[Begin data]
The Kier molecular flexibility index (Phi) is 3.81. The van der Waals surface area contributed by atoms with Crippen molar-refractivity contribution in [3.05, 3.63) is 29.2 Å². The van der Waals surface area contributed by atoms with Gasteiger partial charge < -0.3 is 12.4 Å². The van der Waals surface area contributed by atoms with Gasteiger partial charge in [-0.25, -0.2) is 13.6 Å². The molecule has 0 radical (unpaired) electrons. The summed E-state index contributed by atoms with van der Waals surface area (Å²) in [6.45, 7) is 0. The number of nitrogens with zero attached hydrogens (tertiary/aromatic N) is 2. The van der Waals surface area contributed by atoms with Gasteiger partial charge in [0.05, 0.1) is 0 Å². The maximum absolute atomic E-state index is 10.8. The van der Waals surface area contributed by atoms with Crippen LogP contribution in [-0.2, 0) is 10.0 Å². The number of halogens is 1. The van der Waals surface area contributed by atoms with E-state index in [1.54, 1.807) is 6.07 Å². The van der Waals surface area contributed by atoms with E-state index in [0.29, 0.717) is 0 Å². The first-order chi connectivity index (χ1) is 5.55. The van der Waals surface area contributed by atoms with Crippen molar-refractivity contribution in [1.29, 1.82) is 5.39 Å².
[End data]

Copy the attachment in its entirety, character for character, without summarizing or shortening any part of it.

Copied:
The Kier molecular flexibility index (Phi) is 3.81. The van der Waals surface area contributed by atoms with Crippen molar-refractivity contribution in [3.05, 3.63) is 29.2 Å². The van der Waals surface area contributed by atoms with Gasteiger partial charge < -0.3 is 12.4 Å². The van der Waals surface area contributed by atoms with Gasteiger partial charge in [-0.25, -0.2) is 13.6 Å². The molecule has 0 radical (unpaired) electrons. The summed E-state index contributed by atoms with van der Waals surface area (Å²) in [6.45, 7) is 0. The number of nitrogens with zero attached hydrogens (tertiary/aromatic N) is 2. The van der Waals surface area contributed by atoms with Gasteiger partial charge in [0.05, 0.1) is 0 Å². The maximum absolute atomic E-state index is 10.8. The van der Waals surface area contributed by atoms with Crippen LogP contribution in [-0.2, 0) is 10.0 Å². The number of halogens is 1. The van der Waals surface area contributed by atoms with E-state index in [1.54, 1.807) is 6.07 Å². The van der Waals surface area contributed by atoms with E-state index in [0.29, 0.717) is 0 Å². The first-order chi connectivity index (χ1) is 5.55. The van der Waals surface area contributed by atoms with Crippen molar-refractivity contribution in [1.29, 1.82) is 5.39 Å².